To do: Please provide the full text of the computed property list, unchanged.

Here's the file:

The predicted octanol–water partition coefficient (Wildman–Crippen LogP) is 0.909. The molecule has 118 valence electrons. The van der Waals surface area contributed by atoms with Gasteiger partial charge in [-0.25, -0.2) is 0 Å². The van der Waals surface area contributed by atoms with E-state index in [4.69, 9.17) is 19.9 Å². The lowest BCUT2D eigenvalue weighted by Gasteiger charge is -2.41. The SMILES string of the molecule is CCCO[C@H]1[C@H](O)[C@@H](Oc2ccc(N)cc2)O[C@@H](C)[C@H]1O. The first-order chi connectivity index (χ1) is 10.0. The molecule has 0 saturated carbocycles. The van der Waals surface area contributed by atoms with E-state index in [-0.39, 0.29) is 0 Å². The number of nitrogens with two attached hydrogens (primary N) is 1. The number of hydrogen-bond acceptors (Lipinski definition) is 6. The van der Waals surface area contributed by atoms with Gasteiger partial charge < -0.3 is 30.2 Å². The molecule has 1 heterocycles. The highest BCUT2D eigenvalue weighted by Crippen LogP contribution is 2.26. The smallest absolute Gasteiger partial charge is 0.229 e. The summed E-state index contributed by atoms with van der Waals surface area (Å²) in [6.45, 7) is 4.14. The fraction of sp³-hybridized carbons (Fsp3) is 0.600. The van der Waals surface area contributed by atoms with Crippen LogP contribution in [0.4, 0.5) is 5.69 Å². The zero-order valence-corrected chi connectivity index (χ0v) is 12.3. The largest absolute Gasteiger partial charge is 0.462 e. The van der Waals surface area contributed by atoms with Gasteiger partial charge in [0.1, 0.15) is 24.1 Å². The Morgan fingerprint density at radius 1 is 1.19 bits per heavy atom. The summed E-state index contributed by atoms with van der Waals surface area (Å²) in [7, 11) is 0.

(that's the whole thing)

The predicted octanol–water partition coefficient (Wildman–Crippen LogP) is 0.909. The molecule has 118 valence electrons. The van der Waals surface area contributed by atoms with Gasteiger partial charge in [-0.25, -0.2) is 0 Å². The van der Waals surface area contributed by atoms with E-state index in [4.69, 9.17) is 19.9 Å². The lowest BCUT2D eigenvalue weighted by Gasteiger charge is -2.41. The SMILES string of the molecule is CCCO[C@H]1[C@H](O)[C@@H](Oc2ccc(N)cc2)O[C@@H](C)[C@H]1O. The first-order chi connectivity index (χ1) is 10.0. The molecule has 0 saturated carbocycles. The van der Waals surface area contributed by atoms with E-state index in [-0.39, 0.29) is 0 Å². The number of nitrogens with two attached hydrogens (primary N) is 1. The number of hydrogen-bond acceptors (Lipinski definition) is 6. The van der Waals surface area contributed by atoms with Gasteiger partial charge < -0.3 is 30.2 Å². The molecule has 1 heterocycles. The highest BCUT2D eigenvalue weighted by Crippen LogP contribution is 2.26. The smallest absolute Gasteiger partial charge is 0.229 e. The summed E-state index contributed by atoms with van der Waals surface area (Å²) in [6.45, 7) is 4.14. The fraction of sp³-hybridized carbons (Fsp3) is 0.600. The van der Waals surface area contributed by atoms with Crippen LogP contribution in [0.4, 0.5) is 5.69 Å². The zero-order valence-corrected chi connectivity index (χ0v) is 12.3. The largest absolute Gasteiger partial charge is 0.462 e. The van der Waals surface area contributed by atoms with Gasteiger partial charge in [0.1, 0.15) is 24.1 Å². The Morgan fingerprint density at radius 1 is 1.19 bits per heavy atom. The summed E-state index contributed by atoms with van der Waals surface area (Å²) in [7, 11) is 0.